Breach of licensing agreement by David Yamaguchi of China Manufacturing Supply Group
Date First Reported: January 2012
Primary Name Associated: David Yamaguchi
Description of Potential Fraud:
Two U.S. lawyers have reported to us that they’ve been contacted by the purported David Yamaguchi of China Manufacturing Supply Group with regards to retaining their services to collect on a breach of a license agreement. It is nearly identical to the Andrew Kazuyuki and Dan Nagasakii emails lawyers across Canada also received last month.
This is another bad cheque fraud in which the ‘customer’ accused of breaching the lease agreement will no doubt also quickly send a (counterfeit) cheque for damages to the lawyers office, and the lawyer will be asked to wire the funds (minus fees and costs) to an offshore account. See our Fraud Fact Sheet for more information on how these scams work and how to spot them.
Here is an example of the initial contact email:
From: David Yamaguchi [mailto:DYamaguchi@chmsghk.com]
Sent: Friday, December 16, 2011 8:06 PM
To: lawyer name
Subject: IP Rights Violation
Dear Ms. Mullin,
I am contacting you in regards to a breach of license agreement, unfair
competition, and trademark infringement with a client in your locale.
Our client was granted an exclusive license to use and modify our
Japanese language software products to create and manufacture English
language versions of the Products and derivative products in the English
language, and the exclusive rights to distribute the English language
versions of the Products throughout the United States of America.
However, it was later uncovered that our client was equally
manufacturing the Spanish language of our product without license. In
addition, our client was equally distributing the unauthorized products
within and to other regions outside the United States of America and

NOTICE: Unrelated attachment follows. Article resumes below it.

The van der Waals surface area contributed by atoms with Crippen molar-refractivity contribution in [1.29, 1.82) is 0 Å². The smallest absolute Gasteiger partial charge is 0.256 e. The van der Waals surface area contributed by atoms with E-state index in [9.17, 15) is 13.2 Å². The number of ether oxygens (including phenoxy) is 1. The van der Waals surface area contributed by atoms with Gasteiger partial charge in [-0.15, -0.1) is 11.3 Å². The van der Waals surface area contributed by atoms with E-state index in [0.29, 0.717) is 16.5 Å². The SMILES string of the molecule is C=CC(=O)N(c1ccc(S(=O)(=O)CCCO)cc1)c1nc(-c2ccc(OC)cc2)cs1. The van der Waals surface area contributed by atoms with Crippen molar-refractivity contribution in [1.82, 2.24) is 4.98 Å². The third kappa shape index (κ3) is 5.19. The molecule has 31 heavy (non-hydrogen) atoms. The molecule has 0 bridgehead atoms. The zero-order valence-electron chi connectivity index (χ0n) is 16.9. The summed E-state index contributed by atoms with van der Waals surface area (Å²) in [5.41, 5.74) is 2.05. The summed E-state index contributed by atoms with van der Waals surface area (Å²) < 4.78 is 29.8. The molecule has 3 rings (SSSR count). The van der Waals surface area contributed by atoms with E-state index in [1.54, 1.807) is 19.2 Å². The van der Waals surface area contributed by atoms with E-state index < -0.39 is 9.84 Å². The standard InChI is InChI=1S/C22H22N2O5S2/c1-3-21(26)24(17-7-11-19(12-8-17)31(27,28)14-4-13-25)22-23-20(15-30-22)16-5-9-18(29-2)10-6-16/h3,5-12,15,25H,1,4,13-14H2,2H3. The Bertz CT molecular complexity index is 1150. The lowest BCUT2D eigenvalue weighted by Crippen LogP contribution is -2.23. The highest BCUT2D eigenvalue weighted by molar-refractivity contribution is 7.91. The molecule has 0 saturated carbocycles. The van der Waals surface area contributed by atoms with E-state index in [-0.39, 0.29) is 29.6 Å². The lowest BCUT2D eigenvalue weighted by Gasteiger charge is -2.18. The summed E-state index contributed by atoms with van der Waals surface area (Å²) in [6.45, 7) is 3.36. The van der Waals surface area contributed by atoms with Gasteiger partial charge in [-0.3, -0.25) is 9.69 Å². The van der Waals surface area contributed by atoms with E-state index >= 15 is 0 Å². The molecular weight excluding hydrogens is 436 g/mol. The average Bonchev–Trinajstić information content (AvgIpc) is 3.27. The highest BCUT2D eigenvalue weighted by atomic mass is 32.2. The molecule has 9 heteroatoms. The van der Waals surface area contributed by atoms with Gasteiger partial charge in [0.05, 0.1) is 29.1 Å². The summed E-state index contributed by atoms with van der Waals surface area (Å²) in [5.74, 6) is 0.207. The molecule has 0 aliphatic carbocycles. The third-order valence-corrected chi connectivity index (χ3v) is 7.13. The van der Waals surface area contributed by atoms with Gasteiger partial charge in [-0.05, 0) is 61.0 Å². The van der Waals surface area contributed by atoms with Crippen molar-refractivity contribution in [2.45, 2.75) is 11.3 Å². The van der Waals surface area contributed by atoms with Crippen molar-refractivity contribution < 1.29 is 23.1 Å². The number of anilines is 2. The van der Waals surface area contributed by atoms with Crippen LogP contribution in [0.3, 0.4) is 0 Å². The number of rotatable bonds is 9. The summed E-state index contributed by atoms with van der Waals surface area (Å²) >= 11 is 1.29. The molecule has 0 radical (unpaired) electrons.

this is a complete violation of our agreed terms.
On behalf of my company, I will like to enforce our intellectual
property rights with respect to the unauthorized production of the
versions of our products in Spanish language and the unauthorized
distribution of the products within and to other regions outside the
United States of America . If these falls under the scope of your
practice and my request could be reasonably accommodated, please contact
me as soon as possible so that I can provide you with further details.
Otherwise, if you are not in a position to assist on these issues, your
advice on the appropriate measures to take could be of assistance.
I will appreciate your prompt response. Thank you.
China Manufacturing Supply Group Ltd.
Sunray Industrial Center
610 Cha Kwo Ling Rd.,
Yau Tong, Kowloon, Hong Kong.
How to handle a real or suspected fraud
If you have been targeted by any of these frauds, please forward any of the emails and supporting documents that you have received to email@example.com.
If you suspect you are acting on a matter that might be a fraud, call LAWPRO at 1-800-410-1013 (416-598-5899). We will talk you through the common fraud scenarios we are seeing and help you spot red flags that may indicate you are being duped. This will help you ask appropriate questions of your client to determine if the matter is legitimate or not. If the matter you are acting on turns out to be a fraud and there is a potential claim, we will work with you to prevent the fraud and minimize potential claims costs.
If you have been successfully duped, please immediately notify LAWPRO as there may be a claim against you.
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Fraud Fact SheetMore fraud prevention information and resources are available on the practicePRO Fraud page, including the Fraud Fact Sheet, a handy reference for lawyers and law firm staff that describes the common frauds and the red flags that can help identify them.